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A missed opportunity for the Oregon Daily Emerald

The big story this week in college media is a decision by the staff of the Oregon Daily Emerald to strike over its board’s decision to hire Steve Smith as publisher. Smith withdrew from the post in response.

It’s a shame, mostly for the Daily Emerald itself. They’re missing a chance to work with someone who is a real leader when it comes to rethinking newsrooms.

If you’re not familiar with Smith, he was one of the most innovative leaders in the news business when he was editor of the Spokesman-Review in Spokane, Wa. He left the paper last year to protest repeated budget cuts.

Smith is an alum of the Daily Emerald, and had been consulting with the board in recent months. The Emerald, like a growing number of college papers, is in financial turmoil, and is looking for ways to chart a future that allows it to remain financially independent. The board recently voted to make Smith interim-publisher for one year, and Smith accepted.

That prompted the strike. According to an editorial posted on the Emerald’s Web site:

This is the last edition of the Emerald we will publish until the board meets the four demands the entire newsroom staff presented to the board at its executive session meeting last night

The demands address recent hiring decisions of the board that are far out of line with the Emerald’s guiding values and ethics. The Emerald is in the midst of a transformation that we hope will allow us to continue to publish as long as the University is enrolling students, but we are in dire financial straits and if these changes are not made soon, the Emerald may have to close its doors within the next few years. However, the newsroom is not willing to sacrifice student control and editorial independence of the Emerald, nor the integrity of this organization, in the process.

The staff was in part concerned about remarks Smith made that he might possibly teach at Oregon while working there. The staff felt this was a conflict that threatened their independence, plain and simply. Also, they felt the board should have conducted a wide-ranging search for the position. Smith had, in fact, agreed to serve for one year while the board did such a search.

The staff was also concerned that the new position of publisher would have authority over the editor. They felt Smith’s $80,000 annual salary was too high. And finally, they felt the board just didn’t take their concerns seriously.

Upon hearing of the strike, Smith withdrew:

All along, my only goal has been to help the Emerald through the current financial crisis. I am lucky to have the time and the resources to offer a year of service to the paper that helped forge my career. But I have been too close for too long with the Emerald and its fine student journalists to go to war with them now over this.

The strike continued through today, when the staff posted a note saying it would return to work on Monday and agreed to have its dispute with the board mediated.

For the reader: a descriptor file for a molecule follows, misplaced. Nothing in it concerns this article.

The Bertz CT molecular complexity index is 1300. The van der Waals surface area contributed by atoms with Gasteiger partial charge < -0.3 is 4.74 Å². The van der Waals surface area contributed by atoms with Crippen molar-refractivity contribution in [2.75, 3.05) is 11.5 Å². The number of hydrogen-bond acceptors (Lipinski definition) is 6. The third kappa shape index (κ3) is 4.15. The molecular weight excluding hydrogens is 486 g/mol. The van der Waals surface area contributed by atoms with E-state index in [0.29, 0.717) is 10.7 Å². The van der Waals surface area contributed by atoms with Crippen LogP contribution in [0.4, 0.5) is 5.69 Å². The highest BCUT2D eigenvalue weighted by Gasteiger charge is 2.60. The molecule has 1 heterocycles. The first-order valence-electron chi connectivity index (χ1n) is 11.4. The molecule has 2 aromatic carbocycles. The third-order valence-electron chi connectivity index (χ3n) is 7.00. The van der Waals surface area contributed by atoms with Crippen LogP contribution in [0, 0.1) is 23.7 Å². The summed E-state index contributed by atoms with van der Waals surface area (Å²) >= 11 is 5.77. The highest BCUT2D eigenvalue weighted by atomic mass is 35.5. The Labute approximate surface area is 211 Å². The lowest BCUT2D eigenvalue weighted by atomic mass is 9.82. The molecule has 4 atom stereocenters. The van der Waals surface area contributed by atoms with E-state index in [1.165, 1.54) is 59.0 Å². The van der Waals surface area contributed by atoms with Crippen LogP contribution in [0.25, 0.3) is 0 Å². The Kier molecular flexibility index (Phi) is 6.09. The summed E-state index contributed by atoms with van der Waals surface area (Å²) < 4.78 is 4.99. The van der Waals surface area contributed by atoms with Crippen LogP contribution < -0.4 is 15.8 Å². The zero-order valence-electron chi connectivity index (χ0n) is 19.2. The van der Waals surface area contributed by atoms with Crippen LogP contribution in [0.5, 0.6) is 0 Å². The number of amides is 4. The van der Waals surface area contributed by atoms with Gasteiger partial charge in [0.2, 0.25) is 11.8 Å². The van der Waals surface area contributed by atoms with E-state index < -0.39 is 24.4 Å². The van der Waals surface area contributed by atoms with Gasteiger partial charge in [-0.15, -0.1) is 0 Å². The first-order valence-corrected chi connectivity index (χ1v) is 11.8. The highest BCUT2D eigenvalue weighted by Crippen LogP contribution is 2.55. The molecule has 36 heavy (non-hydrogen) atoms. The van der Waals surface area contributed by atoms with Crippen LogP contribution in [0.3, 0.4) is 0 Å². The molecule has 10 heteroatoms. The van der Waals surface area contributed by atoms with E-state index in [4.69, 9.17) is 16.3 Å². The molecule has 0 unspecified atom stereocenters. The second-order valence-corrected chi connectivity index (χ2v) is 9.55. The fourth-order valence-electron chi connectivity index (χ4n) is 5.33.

On a certain level, I admire the idealism of the staff. But I’m also struck by the fact that these ideals, for better or for worse, go far beyond what exists in the professional newspaper world.

I’ll just use the example of publisher as an example. It’s pretty standard, and has been for a long time, that the executive editor reports to the publisher in the professional world. The Emerald staff, however, felt that such an arrangement would compromise their editorial independence. Maybe, but I doubt it. Especially when that publisher, in this case Smith, was an executive editor for many years himself.

As for the pay, well, who knows. I’m a bit sympathetic to the board, probably a group of volunteer alums who are scrambling to find a way out of the crisis, and are now even further behind in that effort.

I respect the ideals of the students in this case. But it’s a shame they couldn’t find a way to work out their differences without using the nuclear option of a strike, and turning Smith in an adversary in the process. He wrote that he was unaware of the concerns until after the strike began.

I don’t think he deserved to made the villain. And I think the Emerald will have a hard time finding a more innovative mind to help them chart a future course that will keep the Emerald alive and healthy.


2 Responses

  1. The $80,000 salary seem like a real issue. But as a veteran of the student movement of the 60’s the idealist rhetoric it seems that the collegiate dedication to “ideals’ is a lot more complicated than first appears. One interpretation is that it is the perfect being the enemy of the good. Another interpretation is that it is that “principles” are more important that the health of the paper. After 8 years of “principles” being used to explain public decisions, I think a more balanced approach of principles and pragmatism might make it alot easier to get from here to there, faster rather than slower.

  2. In my opinion what happened at the Emerald was that a consultant was hired to supervise the student editor, a real departure from what happens at college newspapers where the editor takes on the role of publisher. That’s been upheld in 35 years of case law involving public institutions. Of course, the Emerald is a private non-profit corporation, and the board can take this action if it likes, but not without fallout and consequences. I admire the students and hope this is resolved in the best interests of all concerned, but certainly with the restoration of student control over a student newspaper.

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